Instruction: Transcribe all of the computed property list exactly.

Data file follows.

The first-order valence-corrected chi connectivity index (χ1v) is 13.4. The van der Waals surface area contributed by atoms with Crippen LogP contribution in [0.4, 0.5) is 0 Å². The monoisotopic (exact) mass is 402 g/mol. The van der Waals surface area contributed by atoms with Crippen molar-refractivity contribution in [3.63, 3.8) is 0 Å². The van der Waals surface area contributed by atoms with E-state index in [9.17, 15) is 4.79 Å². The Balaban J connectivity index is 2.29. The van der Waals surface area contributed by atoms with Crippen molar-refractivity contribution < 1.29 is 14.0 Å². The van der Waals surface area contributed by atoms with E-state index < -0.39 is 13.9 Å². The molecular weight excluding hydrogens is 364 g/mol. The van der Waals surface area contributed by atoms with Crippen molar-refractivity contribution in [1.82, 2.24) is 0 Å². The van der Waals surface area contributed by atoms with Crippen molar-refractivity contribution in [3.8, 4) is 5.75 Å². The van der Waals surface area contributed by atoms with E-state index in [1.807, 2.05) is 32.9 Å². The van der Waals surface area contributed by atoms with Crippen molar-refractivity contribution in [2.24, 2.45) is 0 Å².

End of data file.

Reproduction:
The first-order valence-corrected chi connectivity index (χ1v) is 13.4. The van der Waals surface area contributed by atoms with Crippen LogP contribution in [0.4, 0.5) is 0 Å². The monoisotopic (exact) mass is 402 g/mol. The van der Waals surface area contributed by atoms with Crippen molar-refractivity contribution in [3.63, 3.8) is 0 Å². The van der Waals surface area contributed by atoms with E-state index in [9.17, 15) is 4.79 Å². The Balaban J connectivity index is 2.29. The van der Waals surface area contributed by atoms with Crippen molar-refractivity contribution < 1.29 is 14.0 Å². The van der Waals surface area contributed by atoms with E-state index < -0.39 is 13.9 Å². The molecular weight excluding hydrogens is 364 g/mol. The van der Waals surface area contributed by atoms with Crippen molar-refractivity contribution in [1.82, 2.24) is 0 Å². The van der Waals surface area contributed by atoms with Crippen molar-refractivity contribution in [3.8, 4) is 5.75 Å². The van der Waals surface area contributed by atoms with E-state index in [1.807, 2.05) is 32.9 Å². The van der Waals surface area contributed by atoms with Crippen molar-refractivity contribution in [2.24, 2.45) is 0 Å².